Much of the criticism of ‘The Passion of the Christ,’ says Philip Jenkins, is staggering in its ignorance of the Christian tradition
Central to the recent controversy over Mel Gibson’s “The Passion of the Christ” has been the issue of religious prejudice and bigotry, and whether the film is anti-Jewish. Yet I believe we have missed another form of prejudice that has surfaced repeatedly in the debate over the film, namely an aggressive and widespread assault on Christian beliefs. Perhaps for the first time in modern America, a whole religious system is under assault not for any specific misdeeds of its members or leaders, but for its most fundamental doctrines. And that system is Christianity.
The charge that “The Passion” is anti-Semitic is hard to justify. The main argument in favor of this idea is that the Temple’s priestly elite emerges as the driving force behind the death of Jesus, though the actual crucifixion is clearly the work of the Romans. This is of course the interpretation offered by the very earliest historical sources we possess, namely the four gospels. Perhaps the Gospel writers did underplay Roman imperial involvement in Jesus’ death, but that is a very modern historical view, and we can scarcely criticize Gibson for following the scriptural texts. He never implies that the misdeeds of the clerical elite could possibly be extrapolated to blame “the Jews,” either those of the time, or their descendants. I suppose modern anti-Semites could read it that way, but there is no way of controlling the self-delusions of people who, by definition, are idiots.
The films most beloved of today’s European fascists and neo-Nazis are, in fact, the “Lord of the Rings” series. (Sauron, Orcs, Dark Lords: don’t you see who these figures are meant to represent? They’re Jews, of course!) These none-too-bright militants won’t deign to watch “The Passion of the Christ” because it preaches the Christianity they loathe.
But the charge of anti-Semitism is only one of the grounds for savaging Mel Gibson’s work. Time and again, the movie has been denounced for its violence and bloodshed, for what William Safire describes as its “wallowing in gore.” Critics — some Jewish, but mostly secular — accuse Gibson of pandering to a sick obsession with violent death. On Slate.com, David Edelstein describes the film as “a two-hour-and-six-minute snuff movie — ‘The Jesus Chainsaw Massacre’ — that thinks it’s an act of faith.” Christopher Hitchens dismisses it as “an appeal to the gay Christian sadomasochistic niche market” and claims to identify the film’s “massively repressed homoerotic fantasies.”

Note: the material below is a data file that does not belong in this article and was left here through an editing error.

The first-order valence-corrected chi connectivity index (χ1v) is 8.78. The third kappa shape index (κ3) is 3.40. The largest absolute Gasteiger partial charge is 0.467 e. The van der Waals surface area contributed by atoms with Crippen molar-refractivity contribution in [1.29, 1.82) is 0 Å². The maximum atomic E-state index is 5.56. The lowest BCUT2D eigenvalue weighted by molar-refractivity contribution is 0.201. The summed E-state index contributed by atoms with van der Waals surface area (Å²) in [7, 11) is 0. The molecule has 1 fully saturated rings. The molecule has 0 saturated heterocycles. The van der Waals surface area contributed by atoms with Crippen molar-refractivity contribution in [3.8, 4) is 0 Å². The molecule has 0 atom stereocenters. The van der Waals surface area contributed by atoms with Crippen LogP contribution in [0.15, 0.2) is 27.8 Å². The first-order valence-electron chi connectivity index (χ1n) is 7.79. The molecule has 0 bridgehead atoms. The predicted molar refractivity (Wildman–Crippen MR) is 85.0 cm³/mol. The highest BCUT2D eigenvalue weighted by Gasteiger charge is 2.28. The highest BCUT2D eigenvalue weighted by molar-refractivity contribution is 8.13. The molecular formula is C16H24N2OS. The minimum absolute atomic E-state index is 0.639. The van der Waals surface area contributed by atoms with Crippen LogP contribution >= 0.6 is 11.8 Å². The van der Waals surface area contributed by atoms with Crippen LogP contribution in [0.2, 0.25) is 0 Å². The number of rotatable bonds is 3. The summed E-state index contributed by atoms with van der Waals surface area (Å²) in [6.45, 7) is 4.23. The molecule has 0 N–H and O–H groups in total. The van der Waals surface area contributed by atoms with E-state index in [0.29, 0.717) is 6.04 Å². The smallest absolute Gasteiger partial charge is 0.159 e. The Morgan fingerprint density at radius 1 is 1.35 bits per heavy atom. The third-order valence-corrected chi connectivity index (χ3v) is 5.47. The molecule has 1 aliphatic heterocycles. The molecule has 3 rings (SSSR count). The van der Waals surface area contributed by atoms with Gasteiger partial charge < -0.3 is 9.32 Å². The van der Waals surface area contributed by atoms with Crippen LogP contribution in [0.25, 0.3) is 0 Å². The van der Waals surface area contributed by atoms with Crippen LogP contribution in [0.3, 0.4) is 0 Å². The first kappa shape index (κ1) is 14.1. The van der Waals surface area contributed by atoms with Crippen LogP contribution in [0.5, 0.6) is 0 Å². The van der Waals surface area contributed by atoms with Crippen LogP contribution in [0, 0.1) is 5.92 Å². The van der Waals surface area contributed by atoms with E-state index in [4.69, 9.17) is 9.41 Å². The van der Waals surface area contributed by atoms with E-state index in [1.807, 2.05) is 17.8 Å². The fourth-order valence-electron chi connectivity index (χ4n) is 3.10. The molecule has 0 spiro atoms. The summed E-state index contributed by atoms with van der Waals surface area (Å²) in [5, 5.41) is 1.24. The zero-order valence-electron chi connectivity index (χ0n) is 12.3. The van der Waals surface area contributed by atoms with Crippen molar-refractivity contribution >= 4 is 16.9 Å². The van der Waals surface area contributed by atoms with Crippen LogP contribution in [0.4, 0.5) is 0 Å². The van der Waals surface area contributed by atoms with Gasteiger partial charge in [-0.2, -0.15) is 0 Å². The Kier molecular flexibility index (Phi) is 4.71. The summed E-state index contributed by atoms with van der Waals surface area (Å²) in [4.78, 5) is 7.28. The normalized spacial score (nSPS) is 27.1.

Such critics further complain that all this violence ignores or contradicts the true message of Jesus. Edelstein asks, “What does this protracted exercise in sadomasochism have to do with Christian faith?” In my own town (State College), one protester against the film urged, “It is a story of Jesus. Why not deal with a story of the good Jesus did in the world?” In the Boston Globe, liberal Catholic James Carroll has written that “any rendition of the death of Jesus that attributes sacred meaning to suffering or cruelty to ‘God’s will’ … is a betrayal of the real passions of Christ — which were for truth, for love, and for life.”
The protests are staggering in their ignorance of the Christian tradition. For the vast majority of Christians through two millennia, the most basic component of faith has been the doctrine of the Atonement, the idea that Jesus died to redeem fallen humanity. For Christians, that act of redemption through suffering was precisely “the good Jesus did.” Nor — as “Passion”-protesters like Carroll have claimed — is an intense focus on the sacrificial death an innovation of the Middle Ages. The very earliest documents in the New Testament are the letters of St. Paul, which concentrate totally on the death of Christ, rather than His preaching or miracles. Certainly the words of Jesus counted — Paul quotes or paraphrases Jesus several times — but the key doctrines were those of redemption and Atonement.
A quick search produces no less than 94 uses of the word “blood” throughout the New Testament. The earliest followers of Jesus — who were overwhelmingly Jewish — were deeply influenced by traditional Jewish teachings about sacrifice and ritual blood-shed, though they transferred these ideas to Jesus himself, rather than to the worship in the Temple. The Eucharist or Mass, the centerpiece of Christian worship worldwide, is fundamentally concerned with the breaking of Jesus’ body and the shedding of his blood.
So central, in fact, is the Atonement to Christianity that we should properly object to any film on the life of Jesus that does not place this theme in the foreground, or which fails to emphasize the blood and violence. If Christians are shocked by this bloodshed, and many are, perhaps they have failed to understand the extraordinary brutality of the process of crucifixion.
“The Passion of the Christ” is certainly not beyond criticism. Some of the violence is overdone, notably in the scourging scene. But it is alarming to see how many of the attacks on the film target not just Gibson’s interpretation, but the whole underlying religious framework. The protesters’ message seems to be that Christianity of its nature is sadistic, bigoted and repressive, and therefore its ideas should not be presented to a mass audience. And that critique is, of its nature, deeply intolerant.
Philip Jenkins is a Distinguished Professor of History and Religious Studies at Penn State University.